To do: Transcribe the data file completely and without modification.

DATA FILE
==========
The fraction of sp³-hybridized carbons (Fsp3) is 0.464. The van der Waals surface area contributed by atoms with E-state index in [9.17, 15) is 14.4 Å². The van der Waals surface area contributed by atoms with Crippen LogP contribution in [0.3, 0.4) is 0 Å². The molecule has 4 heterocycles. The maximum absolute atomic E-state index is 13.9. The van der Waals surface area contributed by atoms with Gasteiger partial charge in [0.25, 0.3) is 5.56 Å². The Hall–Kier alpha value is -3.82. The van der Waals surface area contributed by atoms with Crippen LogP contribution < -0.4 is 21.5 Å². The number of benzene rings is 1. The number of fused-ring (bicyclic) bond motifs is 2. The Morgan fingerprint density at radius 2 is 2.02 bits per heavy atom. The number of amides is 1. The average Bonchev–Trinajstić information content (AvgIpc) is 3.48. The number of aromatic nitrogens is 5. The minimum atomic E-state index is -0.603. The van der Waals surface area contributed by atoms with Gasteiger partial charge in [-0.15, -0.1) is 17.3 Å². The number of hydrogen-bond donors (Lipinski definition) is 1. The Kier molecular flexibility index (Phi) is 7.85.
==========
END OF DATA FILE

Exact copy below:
The fraction of sp³-hybridized carbons (Fsp3) is 0.464. The van der Waals surface area contributed by atoms with E-state index in [9.17, 15) is 14.4 Å². The van der Waals surface area contributed by atoms with Crippen LogP contribution in [0.3, 0.4) is 0 Å². The molecule has 4 heterocycles. The maximum absolute atomic E-state index is 13.9. The van der Waals surface area contributed by atoms with Gasteiger partial charge in [0.25, 0.3) is 5.56 Å². The Hall–Kier alpha value is -3.82. The van der Waals surface area contributed by atoms with Crippen LogP contribution < -0.4 is 21.5 Å². The number of benzene rings is 1. The number of fused-ring (bicyclic) bond motifs is 2. The Morgan fingerprint density at radius 2 is 2.02 bits per heavy atom. The number of amides is 1. The average Bonchev–Trinajstić information content (AvgIpc) is 3.48. The number of aromatic nitrogens is 5. The minimum atomic E-state index is -0.603. The van der Waals surface area contributed by atoms with Gasteiger partial charge in [-0.15, -0.1) is 17.3 Å². The number of hydrogen-bond donors (Lipinski definition) is 1. The Kier molecular flexibility index (Phi) is 7.85.